Fox News host Tucker Carlson slammed politicians on Monday who are exploiting the tragic Buffalo mass killing, which left 10 people dead, to score political points.
What is the background?
After an alleged white supremacist opened fire in a Buffalo supermarket, purportedly targeting only black people, Democrats, progressives, and the mainstream media began blaming Carlson and Republicans for the massacre. They claimed Carlson, for example, pushes white supremacist rhetoric on his TV show, including the so-called "white replacement theory."
These are just a few examples:
- The New York Times: "No public figure has promoted replacement theory more loudly or relentlessly than the Fox host Tucker Carlson ..."
- Rep. Adam Schiff (D-Calif.): "Tucker Carlson is many things — but he’s not stupid. When he pushes racist conspiracies like 'the great replacement,' he knows the risks. He knows some view his vile hate as a call to arms. The problem is Tucker just doesn’t give a damn about anyone but himself."
- Senate Majority Leader Chuck Schumer: "It's not enough for outlets like Fox News and hosts like Tucker Carlson to just condemn Saturday’s violence and the shooter’s racist views — then return to regularly-scheduled programming. They need to stop spreading dangerous racist lies like replacement theory on their shows."
- Actor Rob Reiner: "The racist massacre in Buffalo rest at the feet of Donald Trump, Tucker Carlson, and the GOP. There are not fine people on both sides."
- Writer Jonathan Chait: "Yes, Tucker Carlson Shares Blame for the Buffalo Supermarket Attack"
What did Carlson say?
During the opening monologue of his show, Carlson observed how politicians quickly blamed their political opponents for the massacre before many of the victims, let alone the details, were known.
"Within minutes of Saturday's shooting, before all of the bodies of those 10 murdered Americans had even been identified by their loved ones, professional Democrats had begun a coordinated campaign to blame those murders on their political opponents," Carlson noted.
Later, Carlson explicitly condemned "race politics," something that his critics may find surprising.
Reacting to President Joe Biden's planned speech in Buffalo, in which he is expected to blast the Republican Party as an "existential threat" to American democracy, Carlson commented that Biden will be using "racial wounds" to make his political case.
"There is no behavior worse than this. All race politics is bad, no matter what flavor those politics happen to be. No race politics is better than any other. All of it is poison," he explained.
"Race politics subsumes the individual into the group. It erases people. It dehumanizes them. Race politics elevates appearance over initiative and decency and all the other God-given qualities that make every person of every color unique yet morally equal to every other person," Carlson continued. "And above all, race politics always makes us hate each other and always in a very predictable way."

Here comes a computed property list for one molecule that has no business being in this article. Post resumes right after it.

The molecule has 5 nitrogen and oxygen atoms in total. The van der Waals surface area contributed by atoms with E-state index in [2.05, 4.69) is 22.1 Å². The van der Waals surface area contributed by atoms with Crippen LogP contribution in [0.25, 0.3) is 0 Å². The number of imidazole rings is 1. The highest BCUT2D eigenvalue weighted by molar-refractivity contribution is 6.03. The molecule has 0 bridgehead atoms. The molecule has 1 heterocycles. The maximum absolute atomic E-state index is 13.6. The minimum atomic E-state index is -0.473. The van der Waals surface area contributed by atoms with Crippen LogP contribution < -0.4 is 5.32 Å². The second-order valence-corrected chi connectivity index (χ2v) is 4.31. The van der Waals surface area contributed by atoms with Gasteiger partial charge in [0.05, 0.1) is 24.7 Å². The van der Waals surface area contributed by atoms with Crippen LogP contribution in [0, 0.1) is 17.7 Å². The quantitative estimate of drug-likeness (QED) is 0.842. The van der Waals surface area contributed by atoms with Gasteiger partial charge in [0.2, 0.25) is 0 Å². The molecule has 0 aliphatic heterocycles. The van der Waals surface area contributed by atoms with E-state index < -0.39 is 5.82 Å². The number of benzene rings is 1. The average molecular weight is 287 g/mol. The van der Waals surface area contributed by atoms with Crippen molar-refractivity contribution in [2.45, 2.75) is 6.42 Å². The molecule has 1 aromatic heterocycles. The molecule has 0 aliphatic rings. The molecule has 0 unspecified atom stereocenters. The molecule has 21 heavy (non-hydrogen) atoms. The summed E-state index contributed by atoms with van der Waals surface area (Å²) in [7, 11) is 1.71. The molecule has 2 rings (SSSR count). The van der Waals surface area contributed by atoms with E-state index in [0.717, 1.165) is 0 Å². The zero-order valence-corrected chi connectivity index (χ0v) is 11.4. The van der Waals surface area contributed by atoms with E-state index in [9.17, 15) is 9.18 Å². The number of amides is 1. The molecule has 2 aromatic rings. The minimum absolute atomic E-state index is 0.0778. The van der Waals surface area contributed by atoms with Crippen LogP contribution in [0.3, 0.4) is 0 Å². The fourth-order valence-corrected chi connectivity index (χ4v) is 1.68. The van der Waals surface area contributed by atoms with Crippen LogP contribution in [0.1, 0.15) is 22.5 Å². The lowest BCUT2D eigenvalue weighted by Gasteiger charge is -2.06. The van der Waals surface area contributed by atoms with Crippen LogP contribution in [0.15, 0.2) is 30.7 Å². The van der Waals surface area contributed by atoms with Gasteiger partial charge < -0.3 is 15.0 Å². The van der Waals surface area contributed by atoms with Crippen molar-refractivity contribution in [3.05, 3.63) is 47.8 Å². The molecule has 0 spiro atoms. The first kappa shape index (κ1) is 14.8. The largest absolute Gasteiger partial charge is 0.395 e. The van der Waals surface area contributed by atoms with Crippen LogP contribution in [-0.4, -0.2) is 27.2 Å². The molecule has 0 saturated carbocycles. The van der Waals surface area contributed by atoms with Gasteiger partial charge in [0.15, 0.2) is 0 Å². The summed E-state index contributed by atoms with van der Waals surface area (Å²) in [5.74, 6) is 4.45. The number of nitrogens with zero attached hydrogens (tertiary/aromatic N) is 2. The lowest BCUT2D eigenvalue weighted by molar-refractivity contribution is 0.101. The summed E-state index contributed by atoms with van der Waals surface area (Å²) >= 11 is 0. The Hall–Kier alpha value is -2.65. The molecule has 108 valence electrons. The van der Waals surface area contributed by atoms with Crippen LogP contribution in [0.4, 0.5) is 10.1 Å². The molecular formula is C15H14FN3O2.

The Fox News host then advocated for treating "people as human beings created by God rather than as faceless members of interest groups that might benefit some political party or other."
"We have a moral duty to do this because all people have equal moral value, no matter what they look like. All lives matter, period," he declared. "That's not the determination of the U.S. government. That's the determination of God, and it's true, and most Americans already believe it."
Tucker: Our leaders stand in the way of fixing thiswww.youtube.com
There is a significant difference between Carlson's rhetoric, which focuses on the political implications of demographic shifts, and blaming a cabal of Jews for orchestrating the replacement of white people in America, the conspiracy theory that the Buffalo killer ascribed to, according to his 180-page screed.
In fact, shifting demographic winds and their political implications have long been acknowledged by Democrats and Republicans.
For example, the liberal Center for American Progress openly advocated for giving immigrants a pathway to citizenship to shore up future "electoral strength," i.e. Democratic power. The think tank said in 2013, "Supporting real immigration reform that contains a pathway to citizenship for our nation's 11 million undocumented immigrants is the only way to maintain electoral strength in the future."
Texas, meanwhile, has been targeted by Democrats for two decades over what they believe are the positive electoral implications of a dwindling white population and growing Hispanic population in the Lone Star State (see examples here, here, and here).
The truth is that Republicans have long accused Democrats of supporting lenient immigration laws, alleging Democrats believe that immigrants are guaranteed to support them. At the same time, Democrats regularly boast that shifting demographics will solidify for them future election victories